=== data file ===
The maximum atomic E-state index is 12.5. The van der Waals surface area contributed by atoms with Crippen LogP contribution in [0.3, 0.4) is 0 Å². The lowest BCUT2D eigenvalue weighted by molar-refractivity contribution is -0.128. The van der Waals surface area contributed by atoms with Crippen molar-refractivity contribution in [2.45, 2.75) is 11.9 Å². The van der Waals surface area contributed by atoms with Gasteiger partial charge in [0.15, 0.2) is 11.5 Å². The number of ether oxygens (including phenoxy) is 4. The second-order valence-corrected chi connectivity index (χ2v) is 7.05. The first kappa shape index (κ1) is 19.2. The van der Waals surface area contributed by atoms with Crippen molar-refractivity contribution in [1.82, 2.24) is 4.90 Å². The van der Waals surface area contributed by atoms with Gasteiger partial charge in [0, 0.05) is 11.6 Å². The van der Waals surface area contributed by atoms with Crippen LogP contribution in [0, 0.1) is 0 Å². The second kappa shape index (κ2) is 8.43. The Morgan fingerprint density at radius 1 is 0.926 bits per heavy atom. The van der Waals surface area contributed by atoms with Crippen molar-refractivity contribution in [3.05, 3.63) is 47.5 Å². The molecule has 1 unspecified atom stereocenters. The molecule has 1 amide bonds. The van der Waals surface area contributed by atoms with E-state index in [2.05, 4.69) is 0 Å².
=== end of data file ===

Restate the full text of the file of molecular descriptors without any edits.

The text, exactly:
The maximum atomic E-state index is 12.5. The van der Waals surface area contributed by atoms with Crippen LogP contribution in [0.3, 0.4) is 0 Å². The lowest BCUT2D eigenvalue weighted by molar-refractivity contribution is -0.128. The van der Waals surface area contributed by atoms with Crippen molar-refractivity contribution in [2.45, 2.75) is 11.9 Å². The van der Waals surface area contributed by atoms with Gasteiger partial charge in [0.15, 0.2) is 11.5 Å². The number of ether oxygens (including phenoxy) is 4. The second-order valence-corrected chi connectivity index (χ2v) is 7.05. The first kappa shape index (κ1) is 19.2. The van der Waals surface area contributed by atoms with Crippen molar-refractivity contribution in [1.82, 2.24) is 4.90 Å². The van der Waals surface area contributed by atoms with Gasteiger partial charge in [0, 0.05) is 11.6 Å². The van der Waals surface area contributed by atoms with Crippen LogP contribution in [0, 0.1) is 0 Å². The second kappa shape index (κ2) is 8.43. The Morgan fingerprint density at radius 1 is 0.926 bits per heavy atom. The van der Waals surface area contributed by atoms with Crippen molar-refractivity contribution in [3.05, 3.63) is 47.5 Å². The molecule has 1 unspecified atom stereocenters. The molecule has 1 amide bonds. The van der Waals surface area contributed by atoms with E-state index in [2.05, 4.69) is 0 Å².